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Do Airlines Pay For Emergency Services?  
User currently offlinePetazulu From United States of America, joined Jan 2003, 701 posts, RR: 1
Posted (11 years 3 months 1 week 6 days 5 hours ago) and read 3668 times:

OK, Lets say an airliner makes an emergency landing at JFK (think of the AA incident last week) with a nose gear issue. I have a few questions:

Who pays to fix runway damages and the towing of the aircraft?

Does the airline have to pay a landing fee?

Do they pay for the foam from the firetrucks?

How about the operational time of the emergency services (6 trucks for 6 hours, etc)

I wondering if this is included in the landing fees paid to airports, or if it is charged as a billable service back to the airline?


11 replies: All unread, jump to last
 
User currently offlineAZO From United States of America, joined Jun 2002, 770 posts, RR: 1
Reply 1, posted (11 years 3 months 1 week 6 days 5 hours ago) and read 3659 times:

I think the actual emergency services (time, equipment, personnel) are included in fees. The damage caused is another story, one which I do not have an answer to.


Kalamazoozoozoozoozoozoozoo
User currently offlineBoingGoingGone From , joined Dec 1969, posts, RR:
Reply 2, posted (11 years 3 months 1 week 6 days 4 hours ago) and read 3623 times:

If there is no damage, then no one pays anything. If there is damage say, to an airfield, the airline pays either cash or by insurance. Removal of the aircraft is the responsibility of the carrier, whether it be by flight or by flat bed.

User currently offlineFly727 From Mexico, joined Jul 2003, 1789 posts, RR: 19
Reply 3, posted (11 years 3 months 1 week 6 days 4 hours ago) and read 3602 times:

Those are services that are inherent to the airport operation, thus, they should not be charged extra. I'm pretty sure they are included in the airport taxes and rents just as AZO mentioned.

About the damage to airport property such as runways and/or buildings it is the airline's insurance company who pays.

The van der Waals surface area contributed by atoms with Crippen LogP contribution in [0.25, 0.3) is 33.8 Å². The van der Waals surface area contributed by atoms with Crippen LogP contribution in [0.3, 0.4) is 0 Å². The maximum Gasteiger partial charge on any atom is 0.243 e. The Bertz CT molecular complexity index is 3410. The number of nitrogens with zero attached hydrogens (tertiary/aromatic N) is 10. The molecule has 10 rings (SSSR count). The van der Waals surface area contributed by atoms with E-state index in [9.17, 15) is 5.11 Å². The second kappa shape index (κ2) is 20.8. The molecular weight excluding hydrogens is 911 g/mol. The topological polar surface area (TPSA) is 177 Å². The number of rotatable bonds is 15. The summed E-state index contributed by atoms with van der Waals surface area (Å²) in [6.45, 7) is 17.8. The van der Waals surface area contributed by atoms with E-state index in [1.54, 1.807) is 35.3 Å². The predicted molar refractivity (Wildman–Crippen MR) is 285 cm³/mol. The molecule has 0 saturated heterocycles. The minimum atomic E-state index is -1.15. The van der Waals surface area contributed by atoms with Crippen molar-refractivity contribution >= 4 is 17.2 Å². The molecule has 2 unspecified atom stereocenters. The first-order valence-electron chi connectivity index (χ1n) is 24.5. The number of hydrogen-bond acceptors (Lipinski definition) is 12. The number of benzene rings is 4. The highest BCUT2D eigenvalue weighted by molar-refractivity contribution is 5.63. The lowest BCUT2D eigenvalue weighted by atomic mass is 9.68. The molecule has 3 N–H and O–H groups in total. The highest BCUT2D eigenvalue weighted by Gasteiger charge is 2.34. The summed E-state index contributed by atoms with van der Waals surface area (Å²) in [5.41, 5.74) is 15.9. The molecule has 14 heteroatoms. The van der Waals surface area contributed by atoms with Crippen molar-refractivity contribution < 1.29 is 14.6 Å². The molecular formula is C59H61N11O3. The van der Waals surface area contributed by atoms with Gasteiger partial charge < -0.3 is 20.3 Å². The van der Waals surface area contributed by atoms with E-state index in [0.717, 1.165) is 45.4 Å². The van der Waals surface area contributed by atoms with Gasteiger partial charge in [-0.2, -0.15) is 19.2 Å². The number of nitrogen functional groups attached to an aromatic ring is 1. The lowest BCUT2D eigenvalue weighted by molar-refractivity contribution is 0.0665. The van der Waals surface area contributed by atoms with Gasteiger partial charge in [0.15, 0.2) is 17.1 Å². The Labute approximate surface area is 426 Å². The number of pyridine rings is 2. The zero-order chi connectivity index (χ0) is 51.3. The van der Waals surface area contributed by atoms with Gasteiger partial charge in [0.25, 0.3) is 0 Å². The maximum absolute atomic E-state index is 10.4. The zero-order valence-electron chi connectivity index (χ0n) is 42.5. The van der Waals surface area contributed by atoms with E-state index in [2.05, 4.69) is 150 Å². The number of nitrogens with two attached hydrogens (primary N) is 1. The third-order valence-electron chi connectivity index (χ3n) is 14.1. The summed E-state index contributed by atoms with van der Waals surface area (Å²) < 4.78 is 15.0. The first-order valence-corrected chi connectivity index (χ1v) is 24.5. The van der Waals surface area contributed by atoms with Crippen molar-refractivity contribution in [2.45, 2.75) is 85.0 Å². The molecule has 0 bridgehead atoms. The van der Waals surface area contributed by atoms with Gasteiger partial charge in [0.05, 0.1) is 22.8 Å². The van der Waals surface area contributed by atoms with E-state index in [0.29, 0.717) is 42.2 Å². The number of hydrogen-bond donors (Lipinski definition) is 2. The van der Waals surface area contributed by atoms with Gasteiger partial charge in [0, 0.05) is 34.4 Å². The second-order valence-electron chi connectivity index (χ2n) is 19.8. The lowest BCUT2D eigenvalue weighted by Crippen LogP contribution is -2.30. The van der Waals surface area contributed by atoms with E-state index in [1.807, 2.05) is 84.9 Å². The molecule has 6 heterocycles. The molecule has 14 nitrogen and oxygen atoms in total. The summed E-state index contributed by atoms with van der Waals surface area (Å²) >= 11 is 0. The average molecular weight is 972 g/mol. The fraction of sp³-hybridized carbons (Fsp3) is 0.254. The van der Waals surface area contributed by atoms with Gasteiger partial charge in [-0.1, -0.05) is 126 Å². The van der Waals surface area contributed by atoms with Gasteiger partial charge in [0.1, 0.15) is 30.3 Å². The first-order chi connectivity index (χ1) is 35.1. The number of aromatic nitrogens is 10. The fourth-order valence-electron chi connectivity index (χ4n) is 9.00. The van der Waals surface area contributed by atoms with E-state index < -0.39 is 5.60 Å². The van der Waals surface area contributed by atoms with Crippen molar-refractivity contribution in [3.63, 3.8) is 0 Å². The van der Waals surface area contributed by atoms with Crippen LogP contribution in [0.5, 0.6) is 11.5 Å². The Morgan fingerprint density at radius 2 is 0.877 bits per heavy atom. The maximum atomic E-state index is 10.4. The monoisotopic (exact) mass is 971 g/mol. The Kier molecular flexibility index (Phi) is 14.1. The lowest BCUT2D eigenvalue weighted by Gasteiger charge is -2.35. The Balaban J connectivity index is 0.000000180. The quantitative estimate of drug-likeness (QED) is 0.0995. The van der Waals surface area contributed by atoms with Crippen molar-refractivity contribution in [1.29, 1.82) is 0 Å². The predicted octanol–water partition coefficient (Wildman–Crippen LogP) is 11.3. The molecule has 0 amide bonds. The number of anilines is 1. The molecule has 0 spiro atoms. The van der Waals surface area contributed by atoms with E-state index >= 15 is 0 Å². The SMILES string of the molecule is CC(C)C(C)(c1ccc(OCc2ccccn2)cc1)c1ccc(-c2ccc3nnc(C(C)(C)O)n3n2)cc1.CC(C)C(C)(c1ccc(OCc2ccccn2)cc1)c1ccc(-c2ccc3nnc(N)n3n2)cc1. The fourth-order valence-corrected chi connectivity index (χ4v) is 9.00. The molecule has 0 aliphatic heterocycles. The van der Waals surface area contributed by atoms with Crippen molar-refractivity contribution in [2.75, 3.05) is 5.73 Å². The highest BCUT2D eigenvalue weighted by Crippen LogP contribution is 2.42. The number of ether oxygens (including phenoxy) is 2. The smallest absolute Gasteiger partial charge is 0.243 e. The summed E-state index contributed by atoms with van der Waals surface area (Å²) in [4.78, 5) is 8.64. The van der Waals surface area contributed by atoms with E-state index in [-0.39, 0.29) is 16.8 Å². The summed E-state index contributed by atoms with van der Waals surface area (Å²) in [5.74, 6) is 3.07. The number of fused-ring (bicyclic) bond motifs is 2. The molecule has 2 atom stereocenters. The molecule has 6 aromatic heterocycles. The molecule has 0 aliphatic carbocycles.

RM



There are no stupid questions... just stupid people!
User currently offlinePetazulu From United States of America, joined Jan 2003, 701 posts, RR: 1
Reply 4, posted (11 years 3 months 1 week 6 days 4 hours ago) and read 3572 times:

that is intriguing. What if a plane made a diversion to an airport it does not operate out of, then the town or other carriers would be burdened with the cost of the emergency operation. The airport might also have been closed for a while because the company was slow to move the craft. I don't want to sound crass, but the closure of a runway at JFK is a significant revenue loss for airlines and airports I would think.

User currently offlineBoingGoingGone From , joined Dec 1969, posts, RR:
Reply 5, posted (11 years 3 months 1 week 6 days 4 hours ago) and read 3544 times:

The aircraft operator is "ALWAYS" liable for any damages incurred. As for emergency services, no and yes. If they simply roll trucks to respond, but don't provide any AFFF or Paramedic support, then there is no cost. If the plane crashes, then the airline picks up the tab on personnel and equipment, but only to certain limits.

User currently offlineFly727 From Mexico, joined Jul 2003, 1789 posts, RR: 19
Reply 6, posted (11 years 3 months 1 week 6 days 3 hours ago) and read 3534 times: